In an empty factory in Troy, Mich., business is booming once again. Two start-ups now occupy the space where a supplier once built and painted luxury cars for Ford. The firms, which make custom and concept vehicles for car enthusiasts, work together under the name of Automotive Performance Industries — and they are hoping to find other entrepreneurs interested in joining them, either to work individually on their own projects or as part of API’s team.
“We’re not interested in renting space,” Karl Storrie, a partner in the venture, told USA Today. “We’re interested in business partners.”
A growing number of abandoned auto plants in the Rust Belt and elsewhere are being transformed into business incubators for small, entrepreneurial firms.
Though most of these tenants are part of the auto sector, others come from industries ranging from food production to retail. In Ohio, for example, a former GM plant-turned-business-park recently attracted a small organic herb grower from Florida looking to expand its Northeast customer base.
New auto firms occupying these spaces may be small compared to their predecessors, but they are nimble, innovative and on the cutting edge of their industry. In Fremont, Calif., electric car maker Telsa Motors is setting up shop in a former GM-Toyota plant, while Elio Motors is building its newest economy car in a shuttered Hummer plant in Shreveport.
For the two Troy firms that comprise API, the setup is perfect, giving its 30 workers access to the plant’s monstrous space and high-tech painting equipment too costly for most smaller operations. It also creates a creative, collaborative atmosphere that both companies thrive on.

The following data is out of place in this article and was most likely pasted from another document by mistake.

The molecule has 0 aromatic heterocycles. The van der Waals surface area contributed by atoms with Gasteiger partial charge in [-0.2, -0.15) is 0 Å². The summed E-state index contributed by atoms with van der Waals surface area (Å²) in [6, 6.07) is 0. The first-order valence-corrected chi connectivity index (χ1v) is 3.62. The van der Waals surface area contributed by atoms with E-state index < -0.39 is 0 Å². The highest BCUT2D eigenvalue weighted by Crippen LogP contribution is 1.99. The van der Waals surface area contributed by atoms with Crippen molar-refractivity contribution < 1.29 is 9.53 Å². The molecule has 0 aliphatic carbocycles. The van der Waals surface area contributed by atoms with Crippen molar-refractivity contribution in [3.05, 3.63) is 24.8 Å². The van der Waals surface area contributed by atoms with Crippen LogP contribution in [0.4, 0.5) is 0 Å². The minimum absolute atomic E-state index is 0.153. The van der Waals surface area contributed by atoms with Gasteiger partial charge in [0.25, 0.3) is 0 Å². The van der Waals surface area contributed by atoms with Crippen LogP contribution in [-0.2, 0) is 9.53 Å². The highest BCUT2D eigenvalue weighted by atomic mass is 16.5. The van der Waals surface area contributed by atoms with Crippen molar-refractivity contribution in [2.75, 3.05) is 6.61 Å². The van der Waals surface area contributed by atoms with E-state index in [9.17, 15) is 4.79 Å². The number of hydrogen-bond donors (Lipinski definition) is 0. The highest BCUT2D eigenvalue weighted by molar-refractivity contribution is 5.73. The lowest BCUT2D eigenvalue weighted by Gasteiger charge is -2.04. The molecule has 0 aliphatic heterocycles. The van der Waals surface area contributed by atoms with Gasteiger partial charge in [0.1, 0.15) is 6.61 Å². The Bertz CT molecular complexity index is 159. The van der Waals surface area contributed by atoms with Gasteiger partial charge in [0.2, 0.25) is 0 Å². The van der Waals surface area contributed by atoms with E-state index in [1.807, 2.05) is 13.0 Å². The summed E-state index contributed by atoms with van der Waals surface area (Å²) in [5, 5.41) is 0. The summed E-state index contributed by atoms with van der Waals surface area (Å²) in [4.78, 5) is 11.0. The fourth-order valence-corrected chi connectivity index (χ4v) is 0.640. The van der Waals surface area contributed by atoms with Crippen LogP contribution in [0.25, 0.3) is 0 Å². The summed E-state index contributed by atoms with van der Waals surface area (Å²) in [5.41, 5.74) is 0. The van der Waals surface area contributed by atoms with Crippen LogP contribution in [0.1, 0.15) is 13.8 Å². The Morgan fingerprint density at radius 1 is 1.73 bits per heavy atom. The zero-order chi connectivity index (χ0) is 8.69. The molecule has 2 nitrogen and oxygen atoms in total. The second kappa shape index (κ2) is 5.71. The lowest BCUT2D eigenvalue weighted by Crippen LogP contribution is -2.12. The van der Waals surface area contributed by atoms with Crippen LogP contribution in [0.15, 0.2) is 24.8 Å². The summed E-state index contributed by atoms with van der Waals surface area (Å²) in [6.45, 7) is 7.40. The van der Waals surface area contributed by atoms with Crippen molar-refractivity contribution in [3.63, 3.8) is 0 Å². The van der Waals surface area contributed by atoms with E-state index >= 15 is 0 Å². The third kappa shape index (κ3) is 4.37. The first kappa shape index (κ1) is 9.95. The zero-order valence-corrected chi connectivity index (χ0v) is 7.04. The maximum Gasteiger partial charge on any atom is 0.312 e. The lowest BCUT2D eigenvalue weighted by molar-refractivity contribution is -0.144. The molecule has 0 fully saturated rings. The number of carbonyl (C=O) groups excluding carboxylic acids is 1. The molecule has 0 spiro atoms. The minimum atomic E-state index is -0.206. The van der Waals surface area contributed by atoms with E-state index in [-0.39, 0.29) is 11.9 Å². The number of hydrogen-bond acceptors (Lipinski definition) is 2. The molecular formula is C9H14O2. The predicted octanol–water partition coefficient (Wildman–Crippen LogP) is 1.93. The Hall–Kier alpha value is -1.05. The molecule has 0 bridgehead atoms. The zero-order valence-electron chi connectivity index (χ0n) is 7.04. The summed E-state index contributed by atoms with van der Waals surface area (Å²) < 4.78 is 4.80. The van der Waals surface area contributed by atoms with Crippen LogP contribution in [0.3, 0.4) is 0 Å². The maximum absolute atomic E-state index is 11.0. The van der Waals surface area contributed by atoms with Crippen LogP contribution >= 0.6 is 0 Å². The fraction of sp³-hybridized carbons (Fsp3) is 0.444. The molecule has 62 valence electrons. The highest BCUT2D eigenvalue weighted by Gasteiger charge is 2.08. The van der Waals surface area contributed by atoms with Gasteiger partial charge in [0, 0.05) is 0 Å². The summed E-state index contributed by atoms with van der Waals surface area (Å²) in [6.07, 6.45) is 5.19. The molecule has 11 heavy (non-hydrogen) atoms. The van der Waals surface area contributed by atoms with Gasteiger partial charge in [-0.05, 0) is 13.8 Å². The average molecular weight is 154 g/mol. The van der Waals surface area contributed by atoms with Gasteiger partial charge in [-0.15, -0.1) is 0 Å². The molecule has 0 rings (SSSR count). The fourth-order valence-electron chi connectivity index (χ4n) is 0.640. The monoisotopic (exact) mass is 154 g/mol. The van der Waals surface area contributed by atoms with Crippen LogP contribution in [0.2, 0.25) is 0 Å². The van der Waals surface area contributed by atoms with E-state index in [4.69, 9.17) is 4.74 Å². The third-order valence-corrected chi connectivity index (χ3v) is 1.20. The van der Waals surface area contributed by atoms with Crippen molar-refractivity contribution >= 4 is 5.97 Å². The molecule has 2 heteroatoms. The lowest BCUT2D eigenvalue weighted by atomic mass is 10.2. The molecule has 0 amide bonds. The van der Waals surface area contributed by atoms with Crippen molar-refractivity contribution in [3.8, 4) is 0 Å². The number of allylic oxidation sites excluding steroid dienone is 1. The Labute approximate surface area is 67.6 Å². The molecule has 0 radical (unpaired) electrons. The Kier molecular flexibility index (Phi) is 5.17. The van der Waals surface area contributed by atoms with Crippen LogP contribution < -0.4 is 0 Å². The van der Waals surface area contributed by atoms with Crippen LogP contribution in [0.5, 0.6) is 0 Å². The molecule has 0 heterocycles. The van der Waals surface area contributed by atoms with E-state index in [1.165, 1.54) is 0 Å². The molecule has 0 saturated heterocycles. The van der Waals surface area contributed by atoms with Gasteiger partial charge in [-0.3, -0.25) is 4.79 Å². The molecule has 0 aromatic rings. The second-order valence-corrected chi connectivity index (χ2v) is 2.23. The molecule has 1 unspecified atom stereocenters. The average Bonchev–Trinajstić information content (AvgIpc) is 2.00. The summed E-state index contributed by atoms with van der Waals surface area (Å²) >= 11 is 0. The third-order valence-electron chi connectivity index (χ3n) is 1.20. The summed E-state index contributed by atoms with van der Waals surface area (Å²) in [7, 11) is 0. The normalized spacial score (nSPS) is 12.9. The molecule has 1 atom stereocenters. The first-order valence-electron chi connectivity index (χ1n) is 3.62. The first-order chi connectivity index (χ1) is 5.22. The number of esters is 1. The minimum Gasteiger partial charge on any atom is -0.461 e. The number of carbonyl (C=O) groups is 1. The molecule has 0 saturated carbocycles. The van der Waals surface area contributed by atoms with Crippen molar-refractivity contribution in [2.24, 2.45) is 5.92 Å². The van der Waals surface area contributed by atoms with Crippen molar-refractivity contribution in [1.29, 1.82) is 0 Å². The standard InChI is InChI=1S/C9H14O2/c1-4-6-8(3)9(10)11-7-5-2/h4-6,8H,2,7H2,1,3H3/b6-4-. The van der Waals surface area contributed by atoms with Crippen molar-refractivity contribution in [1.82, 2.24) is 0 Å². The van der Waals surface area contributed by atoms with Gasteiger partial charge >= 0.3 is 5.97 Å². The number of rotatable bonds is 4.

“Nothing is done by an individual anymore,” API worker Kevin Ryszka told USA Today. “It’s a team. If you can bring that expertise under one roof, how can it be a bad thing?”
What’s Old Is New Again
Business incubators are back in vogue, and most of their latest incarnations are specialized centers focused on either reviving a declining industry in a region or accelerating the growth of an emerging one.
The concept of an incubator — offering business assistance, mentoring, and sometimes funding or venture capital to early-stage companies in shared facilities — has been around since the late 1950s, with the opening of the Batavia Industrial Center in New York. By the 1980s, incubators were slowly spreading, especially in the industrial Northeast, which had been hit hard by plant closures.
Before the recession, incubators were assisting more than 27,000 start-up companies, according to the National Business Incubator Association. In the aftermath of the recession, that number has doubled, with 1,200 incubators assisting 41,000 start-ups in 2012.
What’s behind their recent spike? While their low-cost space is a factor, the support, guidance and camaraderie they offer to entrepreneurs is a bigger reason. Tenants report that being around the energy of other start-ups spurs creativity, unorthodox approaches and new ideas — all of which are key to growth in an economy that is becoming more innovation focused.
At least 87 percent of companies hatched in incubators are still around after five years, compared to just 47 percent of those started on their own, according to the NBIA.
Large corporations like Volkswagen are even forming business incubators to keep a pulse on new technologies shaping consumer habits and to infuse their own organizations with the entrepreneurial spirit driving up-and-coming firms, the Washington Post reports.
Colleges are also a breeding ground for incubators, allowing students to launch start-ups before finishing their degrees. Best Colleges Online details a few of the hottest college incubators here.
Do you think incubators are an effective economic development tool? How can industries like the auto sector use them to increase competitiveness? Please share your thoughts below.